Revenue Snobs make more money – that’s conclusion I drew according to a recently published article “The Science of Snobbery”
There have been many studies published on how so called neighborhood “wine snobs”, when confronted in blind tastings, still often choose very inexpensive wines over very expensive wines. The author thought it would be interesting to see if the same was true for classical music, another area where greatness is subject to the limitations of perception.
The researchers took the actual audition recordings of the top 3 finalists from 10 prestigious international classical music competitions and asked both professional classical musicians and people untrained in classical music to select the winners. One group of each watched a video audition, the second group of each listened to an audio recording of the same audition, and a final group of each watched the video audition with the sound actually turned off so they could not hear the performance.
Wouldn’t you know it – the group that watched the silent video picked the ultimate winner of the best classical recording over 50% more often than those who saw the video with sound, and 100% more often than the group that heard the sound only. And the results were exactly the same for both professionals and those who were never trained in classical music. How could that be possible?
As Malcolm Gladwell made popular in his book Blink, as part of our adaptive unconscious, we often ‘judge a book by its cover’ in a series of quick intuitive judgments. We size up desirability or quality or want in seconds, but we can rarely articulate the true, real basis of our judgments.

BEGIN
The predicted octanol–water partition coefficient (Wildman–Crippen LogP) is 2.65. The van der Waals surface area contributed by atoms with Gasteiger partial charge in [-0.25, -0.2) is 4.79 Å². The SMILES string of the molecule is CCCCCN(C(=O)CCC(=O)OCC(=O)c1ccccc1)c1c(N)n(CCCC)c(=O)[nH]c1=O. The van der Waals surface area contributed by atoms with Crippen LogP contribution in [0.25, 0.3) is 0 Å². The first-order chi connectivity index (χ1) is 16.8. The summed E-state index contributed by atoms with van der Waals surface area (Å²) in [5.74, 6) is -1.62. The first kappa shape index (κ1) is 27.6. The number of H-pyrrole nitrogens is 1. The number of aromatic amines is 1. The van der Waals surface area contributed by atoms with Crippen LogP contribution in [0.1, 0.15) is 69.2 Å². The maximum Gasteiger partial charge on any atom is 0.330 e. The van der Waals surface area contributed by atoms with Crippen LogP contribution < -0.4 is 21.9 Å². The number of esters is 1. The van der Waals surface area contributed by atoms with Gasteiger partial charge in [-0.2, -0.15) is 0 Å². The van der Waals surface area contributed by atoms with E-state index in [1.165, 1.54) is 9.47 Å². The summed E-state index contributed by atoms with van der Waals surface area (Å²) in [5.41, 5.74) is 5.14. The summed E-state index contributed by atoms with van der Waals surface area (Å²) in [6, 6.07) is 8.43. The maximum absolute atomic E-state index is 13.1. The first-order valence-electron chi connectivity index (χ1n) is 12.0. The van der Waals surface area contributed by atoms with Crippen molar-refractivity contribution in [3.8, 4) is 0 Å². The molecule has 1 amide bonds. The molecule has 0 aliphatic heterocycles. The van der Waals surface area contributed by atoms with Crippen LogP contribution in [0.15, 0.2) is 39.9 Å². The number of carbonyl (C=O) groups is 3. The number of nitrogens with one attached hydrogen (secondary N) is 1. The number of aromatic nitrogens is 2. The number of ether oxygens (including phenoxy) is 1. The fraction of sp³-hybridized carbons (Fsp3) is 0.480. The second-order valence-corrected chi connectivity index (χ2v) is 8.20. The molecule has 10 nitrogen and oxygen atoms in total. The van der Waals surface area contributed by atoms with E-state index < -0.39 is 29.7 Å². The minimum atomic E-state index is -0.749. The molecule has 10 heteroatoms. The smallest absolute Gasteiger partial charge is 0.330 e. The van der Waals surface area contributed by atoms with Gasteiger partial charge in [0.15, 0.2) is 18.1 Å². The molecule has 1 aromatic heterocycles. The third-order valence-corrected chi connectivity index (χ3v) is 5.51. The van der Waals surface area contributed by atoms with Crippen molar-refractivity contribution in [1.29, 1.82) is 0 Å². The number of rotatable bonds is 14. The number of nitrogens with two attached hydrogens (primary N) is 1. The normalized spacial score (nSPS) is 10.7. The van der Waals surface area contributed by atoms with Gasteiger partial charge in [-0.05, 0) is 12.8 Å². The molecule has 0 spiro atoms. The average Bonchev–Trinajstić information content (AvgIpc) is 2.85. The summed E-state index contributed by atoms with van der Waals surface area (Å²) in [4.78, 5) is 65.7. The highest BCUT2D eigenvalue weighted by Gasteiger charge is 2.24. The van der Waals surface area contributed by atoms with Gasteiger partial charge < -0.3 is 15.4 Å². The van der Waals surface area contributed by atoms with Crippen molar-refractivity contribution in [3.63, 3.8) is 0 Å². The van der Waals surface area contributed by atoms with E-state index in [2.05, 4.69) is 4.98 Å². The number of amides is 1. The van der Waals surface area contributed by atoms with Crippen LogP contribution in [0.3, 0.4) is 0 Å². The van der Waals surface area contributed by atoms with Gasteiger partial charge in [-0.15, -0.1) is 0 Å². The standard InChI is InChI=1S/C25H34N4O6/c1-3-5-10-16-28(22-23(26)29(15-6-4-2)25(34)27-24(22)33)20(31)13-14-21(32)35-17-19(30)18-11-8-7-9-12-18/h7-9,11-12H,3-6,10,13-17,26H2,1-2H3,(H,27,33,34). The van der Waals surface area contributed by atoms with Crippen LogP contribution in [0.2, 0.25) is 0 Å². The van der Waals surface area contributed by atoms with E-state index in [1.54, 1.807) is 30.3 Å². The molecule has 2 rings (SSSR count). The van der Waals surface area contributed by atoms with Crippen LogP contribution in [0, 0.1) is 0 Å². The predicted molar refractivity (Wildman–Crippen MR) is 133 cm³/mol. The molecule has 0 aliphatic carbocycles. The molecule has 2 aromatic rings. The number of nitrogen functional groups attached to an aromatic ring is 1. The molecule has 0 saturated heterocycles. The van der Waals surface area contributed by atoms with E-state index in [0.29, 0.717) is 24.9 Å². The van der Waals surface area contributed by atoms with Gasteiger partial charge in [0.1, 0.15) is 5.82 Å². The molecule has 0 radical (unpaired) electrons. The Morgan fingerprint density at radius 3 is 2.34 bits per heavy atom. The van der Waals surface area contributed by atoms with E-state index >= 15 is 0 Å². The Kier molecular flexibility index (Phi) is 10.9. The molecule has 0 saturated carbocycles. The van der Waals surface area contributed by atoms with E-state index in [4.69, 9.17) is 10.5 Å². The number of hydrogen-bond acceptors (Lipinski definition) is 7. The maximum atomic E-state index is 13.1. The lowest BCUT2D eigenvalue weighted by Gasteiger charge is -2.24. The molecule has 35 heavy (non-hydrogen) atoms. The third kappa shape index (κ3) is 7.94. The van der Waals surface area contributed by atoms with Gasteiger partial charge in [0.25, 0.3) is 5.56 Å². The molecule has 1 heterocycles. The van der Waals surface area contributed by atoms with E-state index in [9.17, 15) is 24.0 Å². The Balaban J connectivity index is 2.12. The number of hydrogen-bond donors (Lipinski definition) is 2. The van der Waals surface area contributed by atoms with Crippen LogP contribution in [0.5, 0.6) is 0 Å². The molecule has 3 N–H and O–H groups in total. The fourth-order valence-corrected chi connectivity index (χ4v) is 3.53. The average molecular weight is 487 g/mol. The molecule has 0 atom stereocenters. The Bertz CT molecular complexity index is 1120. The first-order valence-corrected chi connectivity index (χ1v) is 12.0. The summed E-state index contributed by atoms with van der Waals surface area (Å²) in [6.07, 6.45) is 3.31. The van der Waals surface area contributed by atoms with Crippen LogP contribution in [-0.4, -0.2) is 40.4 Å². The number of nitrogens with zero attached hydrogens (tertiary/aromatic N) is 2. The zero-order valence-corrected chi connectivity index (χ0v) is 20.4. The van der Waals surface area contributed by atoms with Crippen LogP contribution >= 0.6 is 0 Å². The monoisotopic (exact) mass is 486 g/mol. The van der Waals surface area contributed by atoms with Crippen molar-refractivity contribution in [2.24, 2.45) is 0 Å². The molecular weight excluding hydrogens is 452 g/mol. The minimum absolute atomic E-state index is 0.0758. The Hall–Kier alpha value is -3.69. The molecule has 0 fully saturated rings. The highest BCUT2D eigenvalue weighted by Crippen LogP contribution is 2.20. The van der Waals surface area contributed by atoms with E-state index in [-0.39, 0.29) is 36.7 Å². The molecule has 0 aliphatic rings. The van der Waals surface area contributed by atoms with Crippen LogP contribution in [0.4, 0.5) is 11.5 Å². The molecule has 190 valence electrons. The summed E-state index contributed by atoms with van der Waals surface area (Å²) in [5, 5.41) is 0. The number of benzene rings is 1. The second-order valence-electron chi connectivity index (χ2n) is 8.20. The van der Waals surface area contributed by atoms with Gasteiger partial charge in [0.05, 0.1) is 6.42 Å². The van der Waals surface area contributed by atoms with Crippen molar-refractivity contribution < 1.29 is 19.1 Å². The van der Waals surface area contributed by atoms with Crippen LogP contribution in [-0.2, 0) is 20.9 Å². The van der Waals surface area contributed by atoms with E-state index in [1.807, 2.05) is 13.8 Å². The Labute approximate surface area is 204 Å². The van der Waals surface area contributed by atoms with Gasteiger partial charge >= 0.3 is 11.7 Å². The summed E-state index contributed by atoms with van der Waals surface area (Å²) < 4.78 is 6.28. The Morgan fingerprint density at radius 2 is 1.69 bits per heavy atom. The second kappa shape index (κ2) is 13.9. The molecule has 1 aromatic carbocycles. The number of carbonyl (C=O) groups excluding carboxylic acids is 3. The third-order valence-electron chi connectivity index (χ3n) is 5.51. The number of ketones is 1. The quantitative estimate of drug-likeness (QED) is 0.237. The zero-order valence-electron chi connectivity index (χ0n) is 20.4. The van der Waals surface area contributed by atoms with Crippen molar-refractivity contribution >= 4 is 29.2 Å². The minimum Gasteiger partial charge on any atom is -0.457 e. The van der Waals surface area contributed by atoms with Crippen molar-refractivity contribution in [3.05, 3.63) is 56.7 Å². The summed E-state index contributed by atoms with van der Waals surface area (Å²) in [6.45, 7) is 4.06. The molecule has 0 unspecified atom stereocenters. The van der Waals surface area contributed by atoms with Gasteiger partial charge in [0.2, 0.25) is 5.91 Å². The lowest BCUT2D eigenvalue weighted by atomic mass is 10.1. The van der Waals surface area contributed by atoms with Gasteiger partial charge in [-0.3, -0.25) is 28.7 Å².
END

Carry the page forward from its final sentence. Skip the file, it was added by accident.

And that is where the learning is for revenue generation.
While most who read these studies offer them as a referendum on whether people are truly experts, I look at them more as an analysis on the effectiveness of snobbery. Snobs look to cues and context for their indication of what to like – an expensive price tag, a well-known label, or an established or storied history.
Similarly, those who watched the classical music video without sound, looked to cues and context for indications of quality – visual signs of relevant characteristics like passion, creativity, and uniqueness. They never heard the music, ultimately selected on cues and context only, and were right most of the time.
What are the cues and context that lead to more purchases and ultimately revenue generation? Understanding what the end user truly needs, and then consistently presenting just that in everything a company says, does and produces. It’s the company’s core value proposition consistently and repeatedly communicated as the only answer to an end user’s needs. The end user, who just wants their need fulfilled, uses the company’s cues and context in conjunction with the content of the company’s product or service, and selects the company.
A snob understands the importance of cues and context. A revenue snob understands how to apply cues and context to make their company more money. Are you a revenue snob?